Trying to identify living Does

I just found this really cool article about some people who are wards of the state in Las Vegas and have no identities. Either severely mentally ill or suffering from brain damage, they are unable to provide anything like birthdates or Social Security numbers, and their names, if they have them, don’t pop up on databases anywhere. The county keeps them in institutions and care homes, but they’re ineligible for benefits like Medicaid because no one knows who they are.

The article tells the story of Monika Jenkins, a woman with schizophrenia who was on the Charley Project. She was living on the streets in Las Vegas. Her parents would periodically go looking for her, find her and try to convince her to come home with them, but she didn’t want to go. Monika turned out to be one of those unknown people the county was looking after.

These are very sad stories. Probably these people have someone, somewhere, who cares about them and just doesn’t know where to start looking. I hope this article leads to identifying all the other unknown wards.

11 thoughts on “Trying to identify living Does

  1. Jaime August 22, 2010 / 12:20 pm

    ABC News had an article about missing foster kids on July 27. About why it takes so long to find them and why they so easily fall through the cracks. Finding Missing Fosters Kids: Kids who disappear from the Foster Care System often at disadvantage.

    • Meaghan August 22, 2010 / 11:38 pm

      Yeah, I think I blogged about it.

  2. Jill August 22, 2010 / 11:06 pm

    This was actually a great read. I just wonder if any other units have similar programs set up? Do you have any idea Megan?

  3. Kat August 23, 2010 / 1:56 am

    I’m sure every state has UID’s and all, but you have to remember it varies from state to state on what is state run, hospital run, town run, etc, etc. And I think we have all seen how well coordinated all these places are. Cross reference is sparse at best. Some are cesspools as well, that have no desire to publish their unknowns if they get money for them. It’s a very convoluted situation, much like nursing homes. Some of these cases go back ages too…..I remember one I saw on DN that was this black man who had been in state custody since he was young, he was deaf/mute and maybe mentally ill but could have been ided and wasn’t, spent his whole life in cutstody, going waaay back to the 50s when those places were worse than Bedlam, and died there as well. So sad, and I wonder how many people have been in the same situation. So sad.

    • Meaghan August 23, 2010 / 2:04 am

      The article says the county does not, in fact, get money for UIDs and they are a huge financial loss to them. Because these people have no identities, they do not qualify for federal benefits like Medicaid, and so the county has to pay for their keep out of their own purse — which was part of the motivation for Clark County to make this effort to identify these people. But I do not doubt that in many places conditions are as you have described.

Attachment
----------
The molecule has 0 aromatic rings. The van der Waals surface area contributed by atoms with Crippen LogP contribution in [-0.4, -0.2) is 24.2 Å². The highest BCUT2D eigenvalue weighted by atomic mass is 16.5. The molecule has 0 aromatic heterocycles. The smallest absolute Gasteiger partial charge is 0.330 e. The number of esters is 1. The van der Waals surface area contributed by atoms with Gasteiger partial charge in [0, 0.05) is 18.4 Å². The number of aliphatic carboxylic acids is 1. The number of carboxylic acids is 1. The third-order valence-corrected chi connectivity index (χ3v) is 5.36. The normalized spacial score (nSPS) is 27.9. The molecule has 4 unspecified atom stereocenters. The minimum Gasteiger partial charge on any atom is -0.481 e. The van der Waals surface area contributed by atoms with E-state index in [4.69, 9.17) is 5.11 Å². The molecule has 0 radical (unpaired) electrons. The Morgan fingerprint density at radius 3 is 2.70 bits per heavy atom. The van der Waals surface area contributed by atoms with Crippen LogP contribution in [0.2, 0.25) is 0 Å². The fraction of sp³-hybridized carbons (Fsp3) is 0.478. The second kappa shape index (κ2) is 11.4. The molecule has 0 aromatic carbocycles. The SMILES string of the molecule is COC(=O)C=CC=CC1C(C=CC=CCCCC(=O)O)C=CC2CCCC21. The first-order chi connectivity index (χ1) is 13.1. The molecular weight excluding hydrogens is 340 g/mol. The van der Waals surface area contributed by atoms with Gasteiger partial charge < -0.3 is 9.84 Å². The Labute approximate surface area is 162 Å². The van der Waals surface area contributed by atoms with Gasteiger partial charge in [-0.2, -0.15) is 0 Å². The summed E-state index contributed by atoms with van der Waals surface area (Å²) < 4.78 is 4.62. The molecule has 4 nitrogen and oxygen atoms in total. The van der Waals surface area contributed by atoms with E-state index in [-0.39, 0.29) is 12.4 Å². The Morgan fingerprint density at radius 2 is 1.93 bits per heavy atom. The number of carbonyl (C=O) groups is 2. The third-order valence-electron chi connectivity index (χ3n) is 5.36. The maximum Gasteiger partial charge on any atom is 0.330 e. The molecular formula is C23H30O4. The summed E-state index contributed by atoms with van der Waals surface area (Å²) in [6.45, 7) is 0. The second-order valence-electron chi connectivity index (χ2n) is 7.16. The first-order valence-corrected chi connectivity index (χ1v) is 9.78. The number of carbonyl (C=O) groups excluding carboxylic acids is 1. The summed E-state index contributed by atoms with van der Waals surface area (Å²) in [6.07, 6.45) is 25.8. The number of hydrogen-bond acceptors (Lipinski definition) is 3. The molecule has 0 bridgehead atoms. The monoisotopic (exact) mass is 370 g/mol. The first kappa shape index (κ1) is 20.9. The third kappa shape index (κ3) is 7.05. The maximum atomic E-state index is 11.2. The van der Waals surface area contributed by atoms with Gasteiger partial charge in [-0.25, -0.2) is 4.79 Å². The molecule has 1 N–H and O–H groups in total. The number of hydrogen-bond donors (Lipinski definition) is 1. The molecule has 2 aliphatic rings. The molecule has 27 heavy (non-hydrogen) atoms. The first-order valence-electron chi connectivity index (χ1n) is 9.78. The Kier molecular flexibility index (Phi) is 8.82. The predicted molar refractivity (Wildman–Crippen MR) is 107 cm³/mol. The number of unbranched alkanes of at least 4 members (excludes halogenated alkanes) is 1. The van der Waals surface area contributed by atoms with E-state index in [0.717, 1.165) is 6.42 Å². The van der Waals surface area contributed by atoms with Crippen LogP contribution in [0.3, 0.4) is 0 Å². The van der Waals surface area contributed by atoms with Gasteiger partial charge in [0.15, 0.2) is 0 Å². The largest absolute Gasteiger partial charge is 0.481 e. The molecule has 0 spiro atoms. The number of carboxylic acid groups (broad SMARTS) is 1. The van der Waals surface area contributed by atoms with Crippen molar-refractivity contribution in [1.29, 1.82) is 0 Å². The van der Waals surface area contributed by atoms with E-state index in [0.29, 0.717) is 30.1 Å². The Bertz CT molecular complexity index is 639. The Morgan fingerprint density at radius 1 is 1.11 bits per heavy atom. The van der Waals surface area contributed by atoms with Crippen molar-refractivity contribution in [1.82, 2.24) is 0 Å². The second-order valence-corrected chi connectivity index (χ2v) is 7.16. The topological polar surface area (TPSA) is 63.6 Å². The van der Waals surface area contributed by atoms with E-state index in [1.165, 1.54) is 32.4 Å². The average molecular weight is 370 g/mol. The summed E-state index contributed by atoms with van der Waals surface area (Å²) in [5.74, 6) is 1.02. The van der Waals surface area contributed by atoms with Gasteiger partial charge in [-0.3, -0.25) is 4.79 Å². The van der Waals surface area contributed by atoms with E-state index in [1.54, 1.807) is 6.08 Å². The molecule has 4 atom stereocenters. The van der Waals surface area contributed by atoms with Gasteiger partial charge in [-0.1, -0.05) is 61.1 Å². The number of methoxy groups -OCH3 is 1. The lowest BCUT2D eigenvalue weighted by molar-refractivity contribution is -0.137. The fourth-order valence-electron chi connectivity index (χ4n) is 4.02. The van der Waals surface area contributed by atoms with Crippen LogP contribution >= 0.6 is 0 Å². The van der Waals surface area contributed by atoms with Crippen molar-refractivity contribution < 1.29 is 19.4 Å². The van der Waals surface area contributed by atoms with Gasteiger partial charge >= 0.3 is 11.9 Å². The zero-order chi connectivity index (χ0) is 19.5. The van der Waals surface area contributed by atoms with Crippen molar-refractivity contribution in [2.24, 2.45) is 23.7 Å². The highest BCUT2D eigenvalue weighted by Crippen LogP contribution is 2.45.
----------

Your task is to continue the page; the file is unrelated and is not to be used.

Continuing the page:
This isn’t the only country to have this problem. I recall several years ago seeing some UID posters on the NCMEC site for Brazil. They were for children who were lost or abandoned by their families and were too little to remember who they were. They were growing up in orphanages which were probably not very nice. I don’t think it would be even possible to adopt them until their families are traced.

  4. Kat August 23, 2010 / 2:34 am

    Oh no, I didn’t mean just Clark County, I meant in general. I know where I was from, the state hospitals got a dollar per pound (per say, lol) for everyone, known or not. And since there is no national regulation on any of those places, like I said, it can vary from state to state, or even county to county. I feel very sorry for those people in bad circumstances like that. And as for the adoption thing, remember in the Sabrina Aisenburg (sp?) case, where there was that Paloma girl? I hope she had a happy ending.

    • Meaghan August 23, 2010 / 2:53 am

      Paloma is being raised by some family who loves her, but last I heard they weren’t able to officially adopt her due to her uncertain status.

      • Kat August 23, 2010 / 3:22 am

        I saw that here, but will she ever know who she is or get be ” officially” adopted. Too much paperwork I guess. How are you feeling Meaghan? Better?

      • Meaghan August 23, 2010 / 3:38 am

        Yep, cold gone, thanks for asking.

  5. Kat August 23, 2010 / 2:36 am

    Oh, and India too, speaking of your Brazil poster, I remember reading an article a few years back where there are tons of missing kids, taken for labor or in cases outright sold…..

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